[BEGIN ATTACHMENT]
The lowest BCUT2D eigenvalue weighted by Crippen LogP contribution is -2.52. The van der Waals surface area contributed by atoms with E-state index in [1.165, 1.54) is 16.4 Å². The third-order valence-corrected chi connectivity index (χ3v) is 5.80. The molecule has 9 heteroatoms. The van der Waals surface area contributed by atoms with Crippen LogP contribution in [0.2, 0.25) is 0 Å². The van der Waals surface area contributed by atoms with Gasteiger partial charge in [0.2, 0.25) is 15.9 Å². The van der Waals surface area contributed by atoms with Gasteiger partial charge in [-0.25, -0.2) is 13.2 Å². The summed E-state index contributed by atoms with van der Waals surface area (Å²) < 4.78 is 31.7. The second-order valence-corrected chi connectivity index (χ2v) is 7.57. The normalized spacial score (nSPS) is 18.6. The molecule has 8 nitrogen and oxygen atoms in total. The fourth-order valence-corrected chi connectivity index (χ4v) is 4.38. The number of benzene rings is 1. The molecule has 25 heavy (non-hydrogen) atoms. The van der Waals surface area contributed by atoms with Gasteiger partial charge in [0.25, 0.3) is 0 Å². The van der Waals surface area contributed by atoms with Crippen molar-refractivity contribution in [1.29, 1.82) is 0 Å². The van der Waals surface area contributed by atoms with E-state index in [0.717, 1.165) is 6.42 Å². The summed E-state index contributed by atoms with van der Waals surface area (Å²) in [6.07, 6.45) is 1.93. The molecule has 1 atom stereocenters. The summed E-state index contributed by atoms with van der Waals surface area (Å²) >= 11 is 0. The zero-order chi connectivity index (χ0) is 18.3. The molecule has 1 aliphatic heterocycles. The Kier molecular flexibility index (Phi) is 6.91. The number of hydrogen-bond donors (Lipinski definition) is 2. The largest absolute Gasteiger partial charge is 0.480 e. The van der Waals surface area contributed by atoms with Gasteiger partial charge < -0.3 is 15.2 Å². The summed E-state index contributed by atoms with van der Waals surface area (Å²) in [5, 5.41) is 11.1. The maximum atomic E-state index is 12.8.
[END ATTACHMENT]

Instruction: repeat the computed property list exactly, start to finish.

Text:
The lowest BCUT2D eigenvalue weighted by Crippen LogP contribution is -2.52. The van der Waals surface area contributed by atoms with E-state index in [1.165, 1.54) is 16.4 Å². The third-order valence-corrected chi connectivity index (χ3v) is 5.80. The molecule has 9 heteroatoms. The van der Waals surface area contributed by atoms with Crippen LogP contribution in [0.2, 0.25) is 0 Å². The van der Waals surface area contributed by atoms with Gasteiger partial charge in [0.2, 0.25) is 15.9 Å². The van der Waals surface area contributed by atoms with Gasteiger partial charge in [-0.25, -0.2) is 13.2 Å². The summed E-state index contributed by atoms with van der Waals surface area (Å²) < 4.78 is 31.7. The second-order valence-corrected chi connectivity index (χ2v) is 7.57. The normalized spacial score (nSPS) is 18.6. The molecule has 8 nitrogen and oxygen atoms in total. The fourth-order valence-corrected chi connectivity index (χ4v) is 4.38. The number of benzene rings is 1. The molecule has 25 heavy (non-hydrogen) atoms. The van der Waals surface area contributed by atoms with Gasteiger partial charge in [0.25, 0.3) is 0 Å². The van der Waals surface area contributed by atoms with Crippen molar-refractivity contribution in [1.29, 1.82) is 0 Å². The van der Waals surface area contributed by atoms with E-state index in [0.717, 1.165) is 6.42 Å². The summed E-state index contributed by atoms with van der Waals surface area (Å²) in [6.07, 6.45) is 1.93. The molecule has 1 atom stereocenters. The summed E-state index contributed by atoms with van der Waals surface area (Å²) >= 11 is 0. The zero-order chi connectivity index (χ0) is 18.3. The molecule has 1 aliphatic heterocycles. The Kier molecular flexibility index (Phi) is 6.91. The number of hydrogen-bond donors (Lipinski definition) is 2. The largest absolute Gasteiger partial charge is 0.480 e. The van der Waals surface area contributed by atoms with Gasteiger partial charge < -0.3 is 15.2 Å². The summed E-state index contributed by atoms with van der Waals surface area (Å²) in [5, 5.41) is 11.1. The maximum atomic E-state index is 12.8.